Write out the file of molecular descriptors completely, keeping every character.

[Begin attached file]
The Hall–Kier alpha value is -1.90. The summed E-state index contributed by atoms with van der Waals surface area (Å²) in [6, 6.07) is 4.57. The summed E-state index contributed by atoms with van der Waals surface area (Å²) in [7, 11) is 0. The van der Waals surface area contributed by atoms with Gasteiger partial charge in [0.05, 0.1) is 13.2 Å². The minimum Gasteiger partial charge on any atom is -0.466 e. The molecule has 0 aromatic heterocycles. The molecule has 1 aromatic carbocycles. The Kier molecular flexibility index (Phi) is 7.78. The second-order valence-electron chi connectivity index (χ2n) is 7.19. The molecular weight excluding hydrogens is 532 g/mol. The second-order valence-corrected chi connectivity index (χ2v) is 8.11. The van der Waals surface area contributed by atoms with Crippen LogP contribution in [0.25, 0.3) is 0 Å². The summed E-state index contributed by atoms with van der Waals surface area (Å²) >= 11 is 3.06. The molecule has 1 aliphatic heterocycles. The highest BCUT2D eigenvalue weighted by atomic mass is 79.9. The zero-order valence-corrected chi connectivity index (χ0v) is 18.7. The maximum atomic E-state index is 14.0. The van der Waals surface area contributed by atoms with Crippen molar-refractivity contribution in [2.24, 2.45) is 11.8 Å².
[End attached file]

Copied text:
The Hall–Kier alpha value is -1.90. The summed E-state index contributed by atoms with van der Waals surface area (Å²) in [6, 6.07) is 4.57. The summed E-state index contributed by atoms with van der Waals surface area (Å²) in [7, 11) is 0. The van der Waals surface area contributed by atoms with Gasteiger partial charge in [0.05, 0.1) is 13.2 Å². The minimum Gasteiger partial charge on any atom is -0.466 e. The molecule has 0 aromatic heterocycles. The molecule has 1 aromatic carbocycles. The Kier molecular flexibility index (Phi) is 7.78. The second-order valence-electron chi connectivity index (χ2n) is 7.19. The molecular weight excluding hydrogens is 532 g/mol. The second-order valence-corrected chi connectivity index (χ2v) is 8.11. The van der Waals surface area contributed by atoms with Crippen LogP contribution in [0.25, 0.3) is 0 Å². The summed E-state index contributed by atoms with van der Waals surface area (Å²) >= 11 is 3.06. The molecule has 1 aliphatic heterocycles. The highest BCUT2D eigenvalue weighted by atomic mass is 79.9. The zero-order valence-corrected chi connectivity index (χ0v) is 18.7. The maximum atomic E-state index is 14.0. The van der Waals surface area contributed by atoms with Crippen molar-refractivity contribution in [2.24, 2.45) is 11.8 Å².